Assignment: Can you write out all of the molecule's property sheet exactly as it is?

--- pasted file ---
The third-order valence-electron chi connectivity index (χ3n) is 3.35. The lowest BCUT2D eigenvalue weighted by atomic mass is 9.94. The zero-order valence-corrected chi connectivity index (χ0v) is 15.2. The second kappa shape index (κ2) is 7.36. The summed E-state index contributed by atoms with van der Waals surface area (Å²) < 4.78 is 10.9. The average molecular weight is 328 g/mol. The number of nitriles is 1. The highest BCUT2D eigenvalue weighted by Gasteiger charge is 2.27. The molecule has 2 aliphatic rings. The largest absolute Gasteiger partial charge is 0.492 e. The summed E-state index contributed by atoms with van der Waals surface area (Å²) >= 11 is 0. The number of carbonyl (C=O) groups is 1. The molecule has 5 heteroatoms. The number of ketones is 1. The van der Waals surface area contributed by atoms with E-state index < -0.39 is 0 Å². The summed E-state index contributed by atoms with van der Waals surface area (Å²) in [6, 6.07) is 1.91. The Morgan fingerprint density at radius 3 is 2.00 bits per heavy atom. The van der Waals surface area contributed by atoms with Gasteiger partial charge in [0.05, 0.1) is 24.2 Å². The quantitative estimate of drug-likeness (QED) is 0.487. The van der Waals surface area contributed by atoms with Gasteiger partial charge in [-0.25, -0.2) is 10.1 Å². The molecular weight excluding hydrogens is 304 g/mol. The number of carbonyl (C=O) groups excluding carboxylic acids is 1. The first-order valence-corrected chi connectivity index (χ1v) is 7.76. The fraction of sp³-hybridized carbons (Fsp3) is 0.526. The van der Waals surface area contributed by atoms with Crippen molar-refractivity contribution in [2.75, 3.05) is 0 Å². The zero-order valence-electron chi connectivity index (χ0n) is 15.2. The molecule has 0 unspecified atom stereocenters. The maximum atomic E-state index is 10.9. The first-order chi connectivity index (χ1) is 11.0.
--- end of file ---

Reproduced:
The third-order valence-electron chi connectivity index (χ3n) is 3.35. The lowest BCUT2D eigenvalue weighted by atomic mass is 9.94. The zero-order valence-corrected chi connectivity index (χ0v) is 15.2. The second kappa shape index (κ2) is 7.36. The summed E-state index contributed by atoms with van der Waals surface area (Å²) < 4.78 is 10.9. The average molecular weight is 328 g/mol. The number of nitriles is 1. The highest BCUT2D eigenvalue weighted by Gasteiger charge is 2.27. The molecule has 2 aliphatic rings. The largest absolute Gasteiger partial charge is 0.492 e. The summed E-state index contributed by atoms with van der Waals surface area (Å²) >= 11 is 0. The number of carbonyl (C=O) groups is 1. The molecule has 5 heteroatoms. The number of ketones is 1. The van der Waals surface area contributed by atoms with E-state index < -0.39 is 0 Å². The summed E-state index contributed by atoms with van der Waals surface area (Å²) in [6, 6.07) is 1.91. The Morgan fingerprint density at radius 3 is 2.00 bits per heavy atom. The van der Waals surface area contributed by atoms with Gasteiger partial charge in [0.05, 0.1) is 24.2 Å². The quantitative estimate of drug-likeness (QED) is 0.487. The van der Waals surface area contributed by atoms with Gasteiger partial charge in [-0.25, -0.2) is 10.1 Å². The molecular weight excluding hydrogens is 304 g/mol. The number of carbonyl (C=O) groups excluding carboxylic acids is 1. The first-order valence-corrected chi connectivity index (χ1v) is 7.76. The fraction of sp³-hybridized carbons (Fsp3) is 0.526. The van der Waals surface area contributed by atoms with Crippen molar-refractivity contribution in [2.75, 3.05) is 0 Å². The zero-order valence-electron chi connectivity index (χ0n) is 15.2. The molecule has 0 unspecified atom stereocenters. The maximum atomic E-state index is 10.9. The first-order chi connectivity index (χ1) is 11.0.